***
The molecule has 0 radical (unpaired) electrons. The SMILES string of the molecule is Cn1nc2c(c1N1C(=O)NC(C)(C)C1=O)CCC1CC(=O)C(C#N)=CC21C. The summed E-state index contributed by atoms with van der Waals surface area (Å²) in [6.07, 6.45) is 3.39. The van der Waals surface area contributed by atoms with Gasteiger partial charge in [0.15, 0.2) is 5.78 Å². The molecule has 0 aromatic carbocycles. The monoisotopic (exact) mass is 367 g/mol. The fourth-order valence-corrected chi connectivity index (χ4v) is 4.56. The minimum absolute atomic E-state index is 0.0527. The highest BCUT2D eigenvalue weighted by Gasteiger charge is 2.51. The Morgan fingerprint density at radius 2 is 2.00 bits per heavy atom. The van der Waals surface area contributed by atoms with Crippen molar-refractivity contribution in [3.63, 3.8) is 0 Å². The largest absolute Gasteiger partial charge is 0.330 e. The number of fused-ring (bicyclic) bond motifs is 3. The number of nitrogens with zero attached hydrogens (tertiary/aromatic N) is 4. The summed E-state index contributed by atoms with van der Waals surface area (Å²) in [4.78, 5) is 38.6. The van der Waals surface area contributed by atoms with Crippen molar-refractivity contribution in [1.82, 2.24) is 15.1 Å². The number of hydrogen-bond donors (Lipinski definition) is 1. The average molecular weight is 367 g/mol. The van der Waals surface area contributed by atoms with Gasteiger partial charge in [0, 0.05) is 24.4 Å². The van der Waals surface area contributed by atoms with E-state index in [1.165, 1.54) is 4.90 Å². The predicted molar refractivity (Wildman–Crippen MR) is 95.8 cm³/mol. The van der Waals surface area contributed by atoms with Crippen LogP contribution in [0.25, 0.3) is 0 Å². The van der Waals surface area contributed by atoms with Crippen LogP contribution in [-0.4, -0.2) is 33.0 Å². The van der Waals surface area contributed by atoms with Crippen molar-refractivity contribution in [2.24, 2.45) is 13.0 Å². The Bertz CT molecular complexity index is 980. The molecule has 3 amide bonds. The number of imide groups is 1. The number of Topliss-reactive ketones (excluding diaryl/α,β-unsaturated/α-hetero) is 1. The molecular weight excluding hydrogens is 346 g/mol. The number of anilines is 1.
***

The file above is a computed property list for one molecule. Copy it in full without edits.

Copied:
The molecule has 0 radical (unpaired) electrons. The SMILES string of the molecule is Cn1nc2c(c1N1C(=O)NC(C)(C)C1=O)CCC1CC(=O)C(C#N)=CC21C. The summed E-state index contributed by atoms with van der Waals surface area (Å²) in [6.07, 6.45) is 3.39. The van der Waals surface area contributed by atoms with Gasteiger partial charge in [0.15, 0.2) is 5.78 Å². The molecule has 0 aromatic carbocycles. The monoisotopic (exact) mass is 367 g/mol. The fourth-order valence-corrected chi connectivity index (χ4v) is 4.56. The minimum absolute atomic E-state index is 0.0527. The highest BCUT2D eigenvalue weighted by Gasteiger charge is 2.51. The Morgan fingerprint density at radius 2 is 2.00 bits per heavy atom. The van der Waals surface area contributed by atoms with Crippen molar-refractivity contribution in [3.63, 3.8) is 0 Å². The largest absolute Gasteiger partial charge is 0.330 e. The number of fused-ring (bicyclic) bond motifs is 3. The number of nitrogens with zero attached hydrogens (tertiary/aromatic N) is 4. The summed E-state index contributed by atoms with van der Waals surface area (Å²) in [4.78, 5) is 38.6. The van der Waals surface area contributed by atoms with Crippen molar-refractivity contribution in [1.82, 2.24) is 15.1 Å². The number of hydrogen-bond donors (Lipinski definition) is 1. The average molecular weight is 367 g/mol. The van der Waals surface area contributed by atoms with Gasteiger partial charge in [0, 0.05) is 24.4 Å². The van der Waals surface area contributed by atoms with E-state index in [1.165, 1.54) is 4.90 Å². The predicted molar refractivity (Wildman–Crippen MR) is 95.8 cm³/mol. The van der Waals surface area contributed by atoms with Crippen LogP contribution in [0.25, 0.3) is 0 Å². The van der Waals surface area contributed by atoms with Crippen LogP contribution in [-0.4, -0.2) is 33.0 Å². The van der Waals surface area contributed by atoms with Crippen molar-refractivity contribution in [2.24, 2.45) is 13.0 Å². The Bertz CT molecular complexity index is 980. The molecule has 3 amide bonds. The number of imide groups is 1. The number of Topliss-reactive ketones (excluding diaryl/α,β-unsaturated/α-hetero) is 1. The molecular weight excluding hydrogens is 346 g/mol. The number of anilines is 1.